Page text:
Friday, March 22, 2013

Galbraith and Panitch on a New “New Deal”

A debate here between James K. Gailbraith and Leo Panitch on the 1930s New Deal, the Great Recession, and prospects for a New “New Deal.” Some of the comments of Panitch are debatable, however, though he is right that 1930s Keynesianism was rather timid.

1 comment:

  1. 1930s Keynesianism was rather timid.

    Meh. This can be and usually is grossly overstated, e.g. by Cristina Romer. Have seen some good papers out there criticizing this outlook. The error is to look at the deficits, which are results of policies, rather than the policies themselves and the extent to which they conquered the real and very sizable problems, unemployment above all.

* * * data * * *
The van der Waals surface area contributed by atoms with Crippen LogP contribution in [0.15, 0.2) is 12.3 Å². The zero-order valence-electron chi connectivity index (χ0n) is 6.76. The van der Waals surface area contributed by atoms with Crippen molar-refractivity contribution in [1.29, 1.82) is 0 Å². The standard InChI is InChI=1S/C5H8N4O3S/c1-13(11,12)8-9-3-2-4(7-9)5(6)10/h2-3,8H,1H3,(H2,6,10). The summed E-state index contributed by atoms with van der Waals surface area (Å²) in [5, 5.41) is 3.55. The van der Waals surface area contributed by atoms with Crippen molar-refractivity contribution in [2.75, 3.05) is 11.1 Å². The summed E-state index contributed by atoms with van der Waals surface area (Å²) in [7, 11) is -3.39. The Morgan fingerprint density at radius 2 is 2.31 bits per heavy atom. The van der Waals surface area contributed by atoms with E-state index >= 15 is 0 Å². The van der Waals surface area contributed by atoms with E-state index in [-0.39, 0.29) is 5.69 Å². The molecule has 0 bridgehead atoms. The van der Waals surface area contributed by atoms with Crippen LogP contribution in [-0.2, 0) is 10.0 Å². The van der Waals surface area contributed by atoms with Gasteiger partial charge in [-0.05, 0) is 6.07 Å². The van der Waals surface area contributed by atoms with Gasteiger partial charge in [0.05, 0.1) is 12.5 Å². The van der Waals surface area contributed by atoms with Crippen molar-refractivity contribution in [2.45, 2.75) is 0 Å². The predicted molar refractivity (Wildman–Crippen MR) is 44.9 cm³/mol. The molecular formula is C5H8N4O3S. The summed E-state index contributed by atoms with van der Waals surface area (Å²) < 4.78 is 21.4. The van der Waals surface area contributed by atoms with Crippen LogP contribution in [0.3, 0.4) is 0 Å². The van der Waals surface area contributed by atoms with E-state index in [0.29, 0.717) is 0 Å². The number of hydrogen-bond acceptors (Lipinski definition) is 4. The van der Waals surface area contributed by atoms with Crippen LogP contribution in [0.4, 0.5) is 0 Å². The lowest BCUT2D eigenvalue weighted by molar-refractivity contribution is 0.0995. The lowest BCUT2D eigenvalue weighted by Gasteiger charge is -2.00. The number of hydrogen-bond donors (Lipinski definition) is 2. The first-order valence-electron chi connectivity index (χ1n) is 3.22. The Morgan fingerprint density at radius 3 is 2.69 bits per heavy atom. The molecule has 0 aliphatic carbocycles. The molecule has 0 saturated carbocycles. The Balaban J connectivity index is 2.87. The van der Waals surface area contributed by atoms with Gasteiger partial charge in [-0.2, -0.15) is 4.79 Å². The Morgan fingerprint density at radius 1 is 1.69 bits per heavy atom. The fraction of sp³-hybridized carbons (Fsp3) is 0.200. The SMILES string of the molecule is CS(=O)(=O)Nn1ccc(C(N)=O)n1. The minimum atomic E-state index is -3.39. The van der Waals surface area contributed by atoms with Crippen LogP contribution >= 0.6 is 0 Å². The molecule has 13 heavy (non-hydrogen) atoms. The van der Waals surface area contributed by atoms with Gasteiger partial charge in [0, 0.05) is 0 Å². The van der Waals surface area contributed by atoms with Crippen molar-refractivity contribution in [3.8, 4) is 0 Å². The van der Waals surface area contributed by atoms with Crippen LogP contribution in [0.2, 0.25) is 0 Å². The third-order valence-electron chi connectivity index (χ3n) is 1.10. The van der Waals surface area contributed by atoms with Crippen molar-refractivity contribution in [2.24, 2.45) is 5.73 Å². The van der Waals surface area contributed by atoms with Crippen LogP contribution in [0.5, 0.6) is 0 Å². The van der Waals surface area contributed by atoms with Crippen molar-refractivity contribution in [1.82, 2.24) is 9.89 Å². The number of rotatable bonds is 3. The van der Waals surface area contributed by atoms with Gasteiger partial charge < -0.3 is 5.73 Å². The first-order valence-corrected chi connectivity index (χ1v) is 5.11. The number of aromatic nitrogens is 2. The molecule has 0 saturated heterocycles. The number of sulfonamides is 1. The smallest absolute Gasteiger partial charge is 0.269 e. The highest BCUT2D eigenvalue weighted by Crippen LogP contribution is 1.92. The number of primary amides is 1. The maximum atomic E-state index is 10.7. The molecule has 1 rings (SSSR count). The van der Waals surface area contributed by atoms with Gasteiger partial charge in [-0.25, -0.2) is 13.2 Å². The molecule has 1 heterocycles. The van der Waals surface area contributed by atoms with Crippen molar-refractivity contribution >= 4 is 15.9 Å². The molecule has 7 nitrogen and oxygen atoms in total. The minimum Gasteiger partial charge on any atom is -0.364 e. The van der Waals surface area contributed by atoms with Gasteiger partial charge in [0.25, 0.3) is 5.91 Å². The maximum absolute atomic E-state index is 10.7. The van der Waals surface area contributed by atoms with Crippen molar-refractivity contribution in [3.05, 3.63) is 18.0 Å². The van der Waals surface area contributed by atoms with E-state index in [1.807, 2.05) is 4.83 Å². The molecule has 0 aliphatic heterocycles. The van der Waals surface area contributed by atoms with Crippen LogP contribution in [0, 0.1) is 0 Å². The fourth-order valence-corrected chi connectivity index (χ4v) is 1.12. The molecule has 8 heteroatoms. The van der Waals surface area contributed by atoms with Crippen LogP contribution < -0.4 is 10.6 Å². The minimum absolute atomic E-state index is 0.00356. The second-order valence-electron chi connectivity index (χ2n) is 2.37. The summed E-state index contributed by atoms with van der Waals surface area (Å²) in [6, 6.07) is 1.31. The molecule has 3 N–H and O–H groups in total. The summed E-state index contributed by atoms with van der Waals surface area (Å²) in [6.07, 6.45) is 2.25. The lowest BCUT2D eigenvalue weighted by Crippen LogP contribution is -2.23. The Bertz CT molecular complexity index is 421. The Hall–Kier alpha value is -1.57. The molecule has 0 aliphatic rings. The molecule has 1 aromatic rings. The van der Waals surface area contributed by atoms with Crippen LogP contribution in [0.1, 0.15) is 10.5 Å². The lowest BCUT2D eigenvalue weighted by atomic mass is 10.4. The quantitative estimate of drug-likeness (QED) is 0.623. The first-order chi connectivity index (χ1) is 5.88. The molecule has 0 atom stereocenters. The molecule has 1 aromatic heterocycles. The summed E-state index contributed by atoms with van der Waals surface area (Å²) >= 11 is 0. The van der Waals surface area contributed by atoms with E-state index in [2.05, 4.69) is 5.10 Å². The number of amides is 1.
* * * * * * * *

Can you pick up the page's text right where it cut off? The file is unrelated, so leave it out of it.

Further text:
If one spends rationally, for normal, sane economic purposes, directed at those to whom it should be directed, the result is so spectacularly beneficial that it is hard to get much of a deficit out of it, even if you try, because economic activity is stimulated so much that revenue rises quickly too.

    War spending is much less efficient, much more inflationary than New Deal type spending. Alain Parguez has some good stuff that imho is more accurate than usual. Yes, too little, but much less than later know-it-alls pronounced. And compared to what earlier and later generations and leaders achieved? The good guys of the 30s look pretty good.